Because the signs of Turner syndrome (TS) are often obvious, most girls with the condition are diagnosed shortly after birth or in early childhood. But you can be diagnosed with TS at any age. In fact, there are some women who experience a normal puberty and are diagnosed with the condition later as an adult. Whatever the age, the test used to diagnose Turner syndrome is the same—and it is known as a karyotype.
A karyotype is a blood test that produces an image of your chromosomes. That way, your doctor can identify whether one of your sex chromosomes is missing or partially missing.
Prenatal and Infancy Diagnosis
Turner syndrome can be detected before the child is born. A prenatal karyotype may be ordered if an ultrasound shows that the fetus has signs of TS, such as fluid around the neck or heart problems. Karyotypes are otherwise only part of specialized testing during pregnancy, like an amniocentesis. On very rare occasions, a prenatal karyotype abnormality may be false, and the baby may have a normal karyotype at birth.
Approximately half of all girls with TS are diagnosed at birth or infancy. Certain signs, particularly swollen extremities and heart complications, warrant a karyotype test—even if prenatal karyotypes showed no problems.
Childhood and Adolescent Diagnosis
Some girls aren't diagnosed with Turner syndrome until later in childhood or adolescence. The signs of the disorder may have been subtle for a few years, but they can become more apparent as girls reach their teen years. At this point, girls with Turner syndrome may be noticeably shorter than other girls their age or may not have reached puberty. These are signs that a karyotype may then be necessary.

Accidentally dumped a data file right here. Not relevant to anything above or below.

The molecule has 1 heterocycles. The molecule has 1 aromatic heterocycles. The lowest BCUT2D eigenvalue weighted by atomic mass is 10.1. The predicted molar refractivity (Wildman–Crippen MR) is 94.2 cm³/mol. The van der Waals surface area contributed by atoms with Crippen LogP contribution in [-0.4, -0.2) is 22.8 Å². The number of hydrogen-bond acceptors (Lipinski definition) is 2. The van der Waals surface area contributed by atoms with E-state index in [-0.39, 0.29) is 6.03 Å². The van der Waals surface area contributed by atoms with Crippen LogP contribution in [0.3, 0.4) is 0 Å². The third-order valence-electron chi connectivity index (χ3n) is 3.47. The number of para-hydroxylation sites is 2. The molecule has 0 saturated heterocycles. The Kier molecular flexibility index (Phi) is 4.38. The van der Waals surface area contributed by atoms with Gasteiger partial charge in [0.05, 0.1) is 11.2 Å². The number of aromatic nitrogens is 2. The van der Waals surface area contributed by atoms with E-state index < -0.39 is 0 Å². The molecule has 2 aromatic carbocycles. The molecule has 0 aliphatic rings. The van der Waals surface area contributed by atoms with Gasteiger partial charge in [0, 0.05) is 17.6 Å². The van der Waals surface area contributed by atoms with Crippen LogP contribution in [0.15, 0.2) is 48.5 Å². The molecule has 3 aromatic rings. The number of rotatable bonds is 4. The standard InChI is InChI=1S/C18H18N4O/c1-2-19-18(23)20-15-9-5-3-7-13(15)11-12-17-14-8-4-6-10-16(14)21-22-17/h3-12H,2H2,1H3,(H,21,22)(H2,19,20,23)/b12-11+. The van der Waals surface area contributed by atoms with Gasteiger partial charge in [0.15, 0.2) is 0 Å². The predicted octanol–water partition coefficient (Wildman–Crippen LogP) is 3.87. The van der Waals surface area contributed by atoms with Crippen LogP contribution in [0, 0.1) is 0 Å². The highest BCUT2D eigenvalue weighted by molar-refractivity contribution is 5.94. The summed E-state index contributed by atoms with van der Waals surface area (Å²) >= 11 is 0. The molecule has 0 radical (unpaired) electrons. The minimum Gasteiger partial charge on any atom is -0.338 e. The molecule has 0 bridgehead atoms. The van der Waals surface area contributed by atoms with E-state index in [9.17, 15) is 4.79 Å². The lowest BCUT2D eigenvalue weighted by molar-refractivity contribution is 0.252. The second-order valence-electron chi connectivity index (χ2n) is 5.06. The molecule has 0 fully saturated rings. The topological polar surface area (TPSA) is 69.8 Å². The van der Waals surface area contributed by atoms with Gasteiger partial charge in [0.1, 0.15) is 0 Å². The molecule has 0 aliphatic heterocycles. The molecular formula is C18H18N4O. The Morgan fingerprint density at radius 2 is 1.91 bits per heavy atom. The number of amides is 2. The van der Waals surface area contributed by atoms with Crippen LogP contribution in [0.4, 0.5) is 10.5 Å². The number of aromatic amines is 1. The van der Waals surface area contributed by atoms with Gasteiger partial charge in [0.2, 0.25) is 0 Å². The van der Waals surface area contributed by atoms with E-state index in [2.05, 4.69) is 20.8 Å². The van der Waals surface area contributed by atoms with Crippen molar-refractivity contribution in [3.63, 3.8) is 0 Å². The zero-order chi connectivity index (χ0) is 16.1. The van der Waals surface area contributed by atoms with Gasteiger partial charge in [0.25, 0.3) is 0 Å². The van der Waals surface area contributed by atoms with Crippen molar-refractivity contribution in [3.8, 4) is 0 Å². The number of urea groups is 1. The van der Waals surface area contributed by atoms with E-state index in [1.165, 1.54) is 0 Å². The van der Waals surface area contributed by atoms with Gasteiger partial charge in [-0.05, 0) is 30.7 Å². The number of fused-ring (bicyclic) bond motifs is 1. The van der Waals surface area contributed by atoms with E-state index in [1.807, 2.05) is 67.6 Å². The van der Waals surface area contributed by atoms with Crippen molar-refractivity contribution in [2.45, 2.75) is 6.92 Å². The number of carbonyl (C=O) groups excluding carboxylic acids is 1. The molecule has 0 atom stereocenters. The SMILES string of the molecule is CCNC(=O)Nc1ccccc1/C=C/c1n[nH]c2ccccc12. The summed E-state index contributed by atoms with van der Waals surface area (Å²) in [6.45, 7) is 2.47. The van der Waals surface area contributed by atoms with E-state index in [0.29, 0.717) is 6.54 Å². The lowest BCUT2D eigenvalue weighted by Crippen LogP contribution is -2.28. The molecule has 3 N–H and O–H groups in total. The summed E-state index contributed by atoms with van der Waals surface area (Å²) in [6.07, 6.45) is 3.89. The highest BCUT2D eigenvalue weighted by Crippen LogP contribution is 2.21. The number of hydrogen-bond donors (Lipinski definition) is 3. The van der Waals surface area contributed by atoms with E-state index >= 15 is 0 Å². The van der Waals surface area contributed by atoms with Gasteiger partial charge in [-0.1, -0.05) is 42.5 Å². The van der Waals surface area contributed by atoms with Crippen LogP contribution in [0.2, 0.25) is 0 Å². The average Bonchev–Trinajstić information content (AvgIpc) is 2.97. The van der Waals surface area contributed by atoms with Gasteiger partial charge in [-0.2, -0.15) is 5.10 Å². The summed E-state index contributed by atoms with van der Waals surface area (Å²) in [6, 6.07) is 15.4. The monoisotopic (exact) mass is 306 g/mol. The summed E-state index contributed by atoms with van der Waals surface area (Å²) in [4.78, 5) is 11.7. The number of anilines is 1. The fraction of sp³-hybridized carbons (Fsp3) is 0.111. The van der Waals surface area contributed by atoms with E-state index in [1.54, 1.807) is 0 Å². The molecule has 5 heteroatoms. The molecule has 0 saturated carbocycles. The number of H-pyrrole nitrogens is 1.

Being diagnosed with TS as an adult is fairly uncommon. A small amount of women may have Turner syndrome but have a normal puberty. At some point, however, their ovaries stop working, estrogen production ceases, and they experience premature menopause. Some women with Turner syndrome first suspect that something is wrong when they can't get pregnant, so they consult their gynecologist to determine what's wrong. While hormone testing may show a low estrogen level, a karyotype test is necessary for a definite TS diagnosis.
Understanding the signs of TS is essential in knowing when to talk to your doctor about karyotype testing. Getting an early diagnosis for Turner syndrome is important so that you can explore options for timely growth hormone treatment and estrogen replacement therapy.